A letter to the reader of NORMA, by Sarah Mintz

Dear Reader,

I’d like to contextualize my book NORMA a little bit.

NORMA came out of handwringers, a book of flash fiction published with Radiant Press in 2021. handwringers was, at least in part, a research project about my Ashkenazi ancestry, and the little I knew about it met with popular instantiations of that culture as seen on TV and in books. To fill out my gaps in knowledge, and out of a curiosity akin to uncovering buried family secrets, I read a lot of Jewish folklore, particularly that sourced by Nathan Ausubel and Dan Ben-Amos. Through essays, introductions, footnotes, and lectures, I followed the emergence of Ashkenazi secularism, and the subsequent entry by many Jews into European, American, and Canadian culture after the Haskalah in the eighteenth and nineteenth centuries. Writers like Amy Levy, Sholem Aleichem, Isaac Bashevis Singer, Saul Bellow, Nathaneal West, Stanley Elkin, and Max Apple helped create a kind of literary lineage companion guide to a changing Ashkenazi culture.

Elkin is a particularly relevant influence for the purpose of contextualizing NORMA. Elkin didn’t think of himself as a Jewish writer. As William H. Gass recounts, “[Elkin] hated being called a Jewish novelist, although a lot of his themes were Jewish.” While author Maurice Charney identifies that Elkin’s “Jewish themes” were those of “Jewish black humor,” a style that is “grotesque, exhibitionistic, and obsessive.”

So for me, there’s something there. Jewish not-Jewish. A distinct propensity towards the grotesque, exhibitionistic, and obsessive. A thread of the wisemen of Chelm at best, an indulgence in a kind of Panizza-ian Operated Jew bubbling, loathing antisemitism at worst.

One of Elkin’s Jewish-not-Jewish novella’s most relevant to the NORMA question, is The Bailbonds- man. It’s a book about work, or a socioliterary look at what people do, and what they become. I thought the book was brilliant, if not awful, if not touched and utterly inaccessible. Moved, I was.

In the late ’70s, literary theorist Alan Wilde used the novella, as well as works by Max Apple and Donald Barthelme to define a new category of fiction as he saw it: midfiction. Not metafiction, not concerned primarily or exclusively with the act of writing, not entirely self-conscious, and not an attempt at “ordering coercions of the artist’s subjectivity.” Midfiction reveals the extraordinary in the ordinary and creates out of dailiness, parable—concerned not with the world (as in realism), but our connection to it. Imagine the trope of an alien encountering an earthling doing something ordinary that without the context of history and emergent interrelated processes, seems asinine. Like an unsympathetic Grey, midfiction uses a parable-like illustrative story structure to reveal underlying oddities and perversions.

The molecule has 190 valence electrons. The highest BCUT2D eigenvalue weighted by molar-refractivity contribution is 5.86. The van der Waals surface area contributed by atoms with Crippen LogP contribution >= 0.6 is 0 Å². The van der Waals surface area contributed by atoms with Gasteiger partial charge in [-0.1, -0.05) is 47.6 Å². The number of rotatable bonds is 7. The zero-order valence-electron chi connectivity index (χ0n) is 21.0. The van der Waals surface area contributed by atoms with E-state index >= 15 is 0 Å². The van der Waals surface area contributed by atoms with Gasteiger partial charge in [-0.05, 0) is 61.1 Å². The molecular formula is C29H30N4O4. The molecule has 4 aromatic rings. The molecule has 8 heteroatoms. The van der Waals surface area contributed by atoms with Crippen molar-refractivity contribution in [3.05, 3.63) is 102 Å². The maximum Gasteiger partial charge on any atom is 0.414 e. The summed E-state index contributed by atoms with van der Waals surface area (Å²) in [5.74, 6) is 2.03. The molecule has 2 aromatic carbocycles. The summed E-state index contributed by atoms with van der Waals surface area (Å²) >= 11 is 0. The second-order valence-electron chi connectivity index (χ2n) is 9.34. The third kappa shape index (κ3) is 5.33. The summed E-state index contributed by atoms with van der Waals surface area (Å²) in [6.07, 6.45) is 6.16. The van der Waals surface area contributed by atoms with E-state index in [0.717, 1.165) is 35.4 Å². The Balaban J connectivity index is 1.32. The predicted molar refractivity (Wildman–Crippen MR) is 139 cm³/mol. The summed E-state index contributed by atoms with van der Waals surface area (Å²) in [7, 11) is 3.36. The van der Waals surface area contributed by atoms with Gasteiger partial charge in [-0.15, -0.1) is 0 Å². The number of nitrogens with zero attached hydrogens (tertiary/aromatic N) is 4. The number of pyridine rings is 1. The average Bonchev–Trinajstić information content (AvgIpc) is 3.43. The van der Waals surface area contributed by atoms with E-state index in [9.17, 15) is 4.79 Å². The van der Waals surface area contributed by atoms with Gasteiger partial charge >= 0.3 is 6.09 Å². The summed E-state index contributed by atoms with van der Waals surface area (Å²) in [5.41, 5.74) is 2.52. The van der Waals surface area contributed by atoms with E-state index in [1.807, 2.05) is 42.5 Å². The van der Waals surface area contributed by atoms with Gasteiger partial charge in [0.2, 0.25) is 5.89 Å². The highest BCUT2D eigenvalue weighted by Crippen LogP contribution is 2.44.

When thinking about the absurdities of daily life in contemporary society, for concrete examples, one need only go online. The absurdity then, becomes so vast and nauseating that one needs, perhaps, a guide through the inferno.

How I hit upon Marshall McLuhan is a mystery. Something in the zeitgeist, an urge or impression that I ought to pick up a copy of Understanding Media led me to the man Playboy once called “the High Priest of Popcult and Metaphysician of Media.” McLuhan’s framework of the technological- ly extended man in Understanding Media, is a metaphor or series of metaphorst hat are largely concerned with the extension of our physical processes and the dislocating effects that physical extension has on our psyche. Following McLuhan’s metaphorical extensions into an age in which he’s unable to assess, I wanted to consider online relationships, and thus, often, generally, or at least not uncommonly, parasocial relationships, in which our avatars or technologically extended psyches are no longer restricted by the single-sided technological models (television, film, radio, literature). I wanted to think about an age in which the self is manifestly divided not only by phys- ical and digital space but by the spaces within the digital space.

The McLuhian mythology of a sense-ratio disrupted by technology, in NORMA, becomes a probe into the psychic prosthesis proferred by the internet. Norma inhabits a world in which the self is manifestly divided: her psychic prosthesis is fragmented.

So there you have it, Reader, an old woman on the internet becomes a grotesque, exhibitionistic, and obsessive midfictional probe into the psychically fracturing effects of parasocial relationships.

— smintz

Sarah Mintz is a graduate of the English MA program at the University of Regina. Her work has been published with Book*Hug Press, JackPine Press, Apocalypse ConfidentialThe Sea & Cedar Literary Magazine, and Agnes and True. Her flash fiction collection handwringers was published with Radiant Press. Her debut novel, NORMA, is forthcoming with Invisible Publishing (2024). Find out more at www.smintz.carrd.co.